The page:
3. CURRENT ISSUES
4. THE WORLD THIS WEEK
VOCABULARY & GRAMMAR
|to nominate or select; assign
|relating individually to each; particular
|of large scope; covering or involving much; inclusive
|money spent; expense
|to specify in terms of agreement
|suppose; postulate; posit; to take over the duties or responsibilities of
|to settle or solve (a question, dispute, etc.)
|a diplomat given full power to conduct business for someone else
|relating to or authorized by statute (a law passed by a legislature)
|to work out in great detail
|сокращать, сокращаться, сжиматься
|хотя, тем не менее, даже хотя
|строгий, точный, обязательный, веский, убедительный
|получать, приобретать, добиваться, достигать
|запрещать, не позволять
|ясно выражать, формулировать
- to shrink by
- accompanied by
- encounter X xenophobic attitudes
- with respect to
- aware of
- access to
- with regard to
- engage in
- integrated into
- similar to
WORDS FOR REPORT
|a clear age gap on the issue
|compared with a smaller share
|more likely to favor
|the survey explored the public’s views about
|In regard to the negative consequences,
|no statistically significant difference by age
National leaders must guide their ministries and step in as needed to resolve stubborn issues.
Technical experts and policymakers must stay focused on analyzing excluded and sensitive products’ implications for intraregional trade and value chains, so that governments and industries can adapt accordingly.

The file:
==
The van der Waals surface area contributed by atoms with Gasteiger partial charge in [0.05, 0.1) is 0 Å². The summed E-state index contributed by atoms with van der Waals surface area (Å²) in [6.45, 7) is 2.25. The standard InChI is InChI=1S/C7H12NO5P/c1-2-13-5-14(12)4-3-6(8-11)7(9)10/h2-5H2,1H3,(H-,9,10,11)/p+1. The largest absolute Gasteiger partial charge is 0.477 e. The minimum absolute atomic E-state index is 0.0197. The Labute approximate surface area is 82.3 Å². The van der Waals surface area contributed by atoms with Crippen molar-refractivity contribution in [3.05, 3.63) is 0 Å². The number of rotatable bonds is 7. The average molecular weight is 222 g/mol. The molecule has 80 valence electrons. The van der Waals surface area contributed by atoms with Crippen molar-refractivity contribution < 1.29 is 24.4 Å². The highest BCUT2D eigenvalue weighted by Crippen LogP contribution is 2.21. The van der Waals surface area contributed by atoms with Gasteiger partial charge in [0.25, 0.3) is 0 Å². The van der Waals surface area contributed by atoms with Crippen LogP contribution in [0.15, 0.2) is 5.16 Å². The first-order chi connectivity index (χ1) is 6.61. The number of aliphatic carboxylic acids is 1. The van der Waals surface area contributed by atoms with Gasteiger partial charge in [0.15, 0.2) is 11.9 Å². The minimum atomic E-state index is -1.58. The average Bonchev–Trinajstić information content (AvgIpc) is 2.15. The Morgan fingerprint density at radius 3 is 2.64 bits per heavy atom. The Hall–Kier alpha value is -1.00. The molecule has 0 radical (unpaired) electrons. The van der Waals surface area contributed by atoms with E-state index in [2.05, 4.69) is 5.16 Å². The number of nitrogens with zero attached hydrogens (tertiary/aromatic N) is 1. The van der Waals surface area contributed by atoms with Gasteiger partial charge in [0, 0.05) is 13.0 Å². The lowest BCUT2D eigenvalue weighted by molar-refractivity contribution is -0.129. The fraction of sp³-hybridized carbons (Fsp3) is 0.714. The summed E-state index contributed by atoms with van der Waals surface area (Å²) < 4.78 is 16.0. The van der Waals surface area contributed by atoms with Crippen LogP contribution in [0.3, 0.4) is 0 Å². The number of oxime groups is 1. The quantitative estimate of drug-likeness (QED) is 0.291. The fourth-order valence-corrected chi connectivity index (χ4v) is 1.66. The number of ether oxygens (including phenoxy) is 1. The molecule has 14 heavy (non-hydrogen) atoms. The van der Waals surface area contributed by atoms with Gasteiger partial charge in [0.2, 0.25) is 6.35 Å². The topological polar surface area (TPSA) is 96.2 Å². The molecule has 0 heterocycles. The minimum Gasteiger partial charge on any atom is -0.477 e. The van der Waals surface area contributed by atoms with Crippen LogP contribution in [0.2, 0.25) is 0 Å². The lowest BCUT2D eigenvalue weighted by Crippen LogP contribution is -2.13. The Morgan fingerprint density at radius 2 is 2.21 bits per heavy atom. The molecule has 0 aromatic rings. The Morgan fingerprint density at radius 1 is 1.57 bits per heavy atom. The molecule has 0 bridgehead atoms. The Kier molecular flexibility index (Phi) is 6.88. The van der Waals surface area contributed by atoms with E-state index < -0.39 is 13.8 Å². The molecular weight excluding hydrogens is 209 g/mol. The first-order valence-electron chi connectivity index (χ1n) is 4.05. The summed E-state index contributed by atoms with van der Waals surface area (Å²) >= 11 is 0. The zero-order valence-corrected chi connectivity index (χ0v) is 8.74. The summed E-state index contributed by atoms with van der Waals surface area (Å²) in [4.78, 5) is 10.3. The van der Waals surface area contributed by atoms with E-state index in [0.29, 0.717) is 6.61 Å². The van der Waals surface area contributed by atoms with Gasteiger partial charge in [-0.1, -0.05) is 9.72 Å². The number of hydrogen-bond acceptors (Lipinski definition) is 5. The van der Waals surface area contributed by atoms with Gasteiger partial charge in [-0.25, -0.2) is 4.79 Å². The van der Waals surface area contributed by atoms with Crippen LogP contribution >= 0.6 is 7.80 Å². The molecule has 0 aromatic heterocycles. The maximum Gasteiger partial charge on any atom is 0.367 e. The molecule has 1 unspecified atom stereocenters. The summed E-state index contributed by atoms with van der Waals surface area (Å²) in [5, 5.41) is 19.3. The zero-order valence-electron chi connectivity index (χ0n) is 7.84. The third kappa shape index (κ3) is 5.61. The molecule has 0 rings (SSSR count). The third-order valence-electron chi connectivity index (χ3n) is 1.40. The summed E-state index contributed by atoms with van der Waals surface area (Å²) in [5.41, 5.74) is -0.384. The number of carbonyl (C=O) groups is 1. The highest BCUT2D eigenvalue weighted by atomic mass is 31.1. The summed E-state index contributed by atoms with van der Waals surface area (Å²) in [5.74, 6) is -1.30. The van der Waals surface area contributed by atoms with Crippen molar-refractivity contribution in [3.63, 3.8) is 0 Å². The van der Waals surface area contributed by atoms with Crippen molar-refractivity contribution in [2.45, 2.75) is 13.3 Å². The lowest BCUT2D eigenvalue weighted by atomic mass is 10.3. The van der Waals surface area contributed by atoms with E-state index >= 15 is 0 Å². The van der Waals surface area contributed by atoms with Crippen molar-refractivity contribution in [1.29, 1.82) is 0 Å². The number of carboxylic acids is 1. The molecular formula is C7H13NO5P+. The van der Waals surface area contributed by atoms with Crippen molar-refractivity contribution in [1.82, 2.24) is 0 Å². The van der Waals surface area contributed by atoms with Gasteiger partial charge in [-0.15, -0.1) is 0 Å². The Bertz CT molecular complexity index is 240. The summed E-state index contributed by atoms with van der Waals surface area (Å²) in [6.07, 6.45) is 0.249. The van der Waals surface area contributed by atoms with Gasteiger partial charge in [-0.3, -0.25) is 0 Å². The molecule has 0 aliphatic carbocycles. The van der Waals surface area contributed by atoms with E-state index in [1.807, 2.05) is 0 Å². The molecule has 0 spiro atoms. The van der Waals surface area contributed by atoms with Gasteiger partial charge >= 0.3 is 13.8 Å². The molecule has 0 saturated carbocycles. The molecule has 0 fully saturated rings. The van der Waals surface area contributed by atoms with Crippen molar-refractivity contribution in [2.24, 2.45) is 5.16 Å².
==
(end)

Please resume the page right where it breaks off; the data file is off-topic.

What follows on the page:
The COMESA and EAC regions already have functional competition-policy regimes and institutions, which can serve as models for the CFTA.
The phase-two negotiations can be expedited by drawing on global, regional, and national models that have already proved effective.
The annex discussions can be streamlined with a more efficient procedural framework.
Another immediate priority is to persuade 22 countries to ratify the CFTA agreement so that it can enter into force before the end of 2018.
It is hard to say when the next 19 ratifications might arrive.
Now, similar roles might be assigned at the micro level to facilitate the process of formalizing individual annexes.
To expedite the process, the AU Commission should dispatch emissaries to aid national leaders in securing ratification from their governments or legislatures.
The lessons from the first phase should come in handy for the second, assuming they are heeded.
Those talks need to be finalized, and their protocols submitted for adoption, by the time of the January 2020 AU Summit.
Delegates could then refer areas where there is no immediate consensus to the ministerial level, thereby ensuring that all annexes are at least subjected to technical review.
Contentious and unresolved issues could then be revisited later, perhaps with instructions from the relevant governments.
If new proposals did not readily invite a consensus, discussions would revert back to the existing text.
But time is pressing, and policymakers will need to maintain the momentum if they are to meet looming deadlines.
If all of this happens, Africa will take a giant step toward achieving continental economic integration.
Though structural issues will remain high on the development agenda, the immediate priority is to finish the basic unfinished work needed to get the CFTA up and running. Securing ratification from each member state will require gentle pressure on governments, so that the agreement can enter into force sooner rather than later.